The site dedicated to Brazilian women of African descent
Note from BW of Brazil: OK, allow me to make a prediction. With the recent news that two more black women have won the right to represent their states in the 2016 Miss Brasil competition, I believe this year an Afro-Brazilian woman will become the first black woman to win the competition in 30 years, and only the second since the competition began in 1954. If I’m wrong, I’m wrong, but if you analyze the contestants over the past 60 years, you would see why I’ve come to this conclusion. It’s not that I’m being pessimistic when I say this, or that a black woman doesn’t deserve to win the contest, I’m simply looking at the political slant that always plays a role in such events.
For the past few decades, black women’s organizations have been at the forefront of bringing issues of black women and the black population in general further into the political forum, but in recent years, with the rise of social networks/media, the voices of these organizations as well as individual black women activists have given voice and put a face on these demands like never before.
Just since BW of Brazil appeared on the blog-o-sphere, we’ve covered a number of high profile events, campaigns and protests organized and/or led by black women that the press simply couldn’t ignore. We heard their voices loud and clear in protest against the controversial TV series Sexo e as Negas. We saw them stand up against an offensive advertisement that played on negative views of black women’s natural hair. We’ve seen them take to the streets in protest against racism and sexism. These are just a few of the protests covered on this blog that ultimately culminated in the first ever March of Black Women held in the nation’s capital last November.
To be clear, I don’t see any victory in a beauty contest as a sign that things are really changing, for the power structure is very cunning, devious and manipulative. If a black woman were to win the crown in October, I’m more apt to believe it to be simply a manner of the system being able to proclaim, “See, there’s no racism; a black woman won the Miss Brasil this year!” Of course, one victory doesn’t address the fact that in the previous 60 years, only one black woman won during that whole period. Nor will it address the fact that women given prominence in Brazil’s mainstream media are overwhelmingly white. It won’t change the fact that white women will continue to be seen as a trophy. But a victory will show that the activism of black women is on the radar, even if in superficial manner.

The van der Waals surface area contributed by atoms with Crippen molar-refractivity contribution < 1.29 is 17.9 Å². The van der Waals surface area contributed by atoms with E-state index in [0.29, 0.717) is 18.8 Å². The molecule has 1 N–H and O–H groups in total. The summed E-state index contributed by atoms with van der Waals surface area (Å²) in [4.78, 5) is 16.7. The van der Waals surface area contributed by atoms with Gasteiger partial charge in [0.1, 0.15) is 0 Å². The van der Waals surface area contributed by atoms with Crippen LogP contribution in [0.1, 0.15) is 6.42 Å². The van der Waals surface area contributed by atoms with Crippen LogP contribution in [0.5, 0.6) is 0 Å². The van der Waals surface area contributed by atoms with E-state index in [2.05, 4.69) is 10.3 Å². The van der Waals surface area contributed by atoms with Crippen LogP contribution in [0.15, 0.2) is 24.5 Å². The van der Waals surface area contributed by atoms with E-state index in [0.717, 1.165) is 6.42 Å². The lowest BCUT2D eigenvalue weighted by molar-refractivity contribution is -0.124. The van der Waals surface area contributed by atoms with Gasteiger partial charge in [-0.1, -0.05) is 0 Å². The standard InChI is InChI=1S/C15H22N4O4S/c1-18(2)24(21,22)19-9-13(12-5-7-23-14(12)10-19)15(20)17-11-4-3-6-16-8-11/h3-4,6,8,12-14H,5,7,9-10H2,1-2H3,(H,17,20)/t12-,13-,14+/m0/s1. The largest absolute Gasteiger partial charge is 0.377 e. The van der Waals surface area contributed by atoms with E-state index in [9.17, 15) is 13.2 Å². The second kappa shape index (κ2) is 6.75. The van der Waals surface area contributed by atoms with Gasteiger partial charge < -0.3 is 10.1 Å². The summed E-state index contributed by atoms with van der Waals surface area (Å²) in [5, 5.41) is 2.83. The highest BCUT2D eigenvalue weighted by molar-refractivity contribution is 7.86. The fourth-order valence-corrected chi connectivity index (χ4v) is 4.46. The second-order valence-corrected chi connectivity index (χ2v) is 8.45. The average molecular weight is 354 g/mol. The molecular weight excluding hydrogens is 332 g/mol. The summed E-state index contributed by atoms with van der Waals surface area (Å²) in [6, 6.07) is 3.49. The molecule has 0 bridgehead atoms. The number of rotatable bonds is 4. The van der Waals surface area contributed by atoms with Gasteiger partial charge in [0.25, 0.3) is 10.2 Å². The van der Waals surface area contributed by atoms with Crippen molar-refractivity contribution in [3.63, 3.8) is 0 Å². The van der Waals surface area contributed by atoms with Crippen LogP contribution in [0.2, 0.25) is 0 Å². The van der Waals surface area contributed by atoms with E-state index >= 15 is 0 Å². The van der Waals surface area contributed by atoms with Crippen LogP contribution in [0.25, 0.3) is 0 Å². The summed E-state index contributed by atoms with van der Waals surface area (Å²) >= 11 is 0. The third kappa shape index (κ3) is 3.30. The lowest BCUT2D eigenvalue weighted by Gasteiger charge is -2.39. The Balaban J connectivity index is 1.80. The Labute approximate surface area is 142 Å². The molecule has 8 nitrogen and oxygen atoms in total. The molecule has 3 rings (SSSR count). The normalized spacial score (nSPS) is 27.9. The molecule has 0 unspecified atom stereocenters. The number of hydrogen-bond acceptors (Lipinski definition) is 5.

With about a month to go before the 2016 Miss Brasil competition, it will be intriguing to see how this plays out. Just remember, if a mulher negra brasileira (black Brazilian woman) wins this year, you read the prediction here first!
Miss Espírito Santo and Miss Rondônia were elected. And they are black!
By Solange Reis
The states of Espírito Santo and Rondônia have two beautiful black women that will represent them in the 59th Miss Brasil competition in October, in the city of São Paulo.
Beatriz Leite Nalli, an 18-year old model, was elected Tuesday, September 6th and is already accustomed to beauty contests: she was Miss Espírito Santo Mirim (contest for young girls), at age 11, and Rainha do Sul Capixaba (Queen of the Sul Capixaba) at 16.
And Mariana Theol Denny won the Miss Rondônia competition last Friday, September 9th
Along with Beatriz and Mariana, four other black beauty queens will compete for track Miss Brasil 2016. They are:
Miss Bahia – Victoria Esteves
Miss Maranhão – Deise D’anne
Miss Paraná – Raíssa Santana
Miss São Paulo – Sabrina de Paiva
Source: Todos Negros do Mundo
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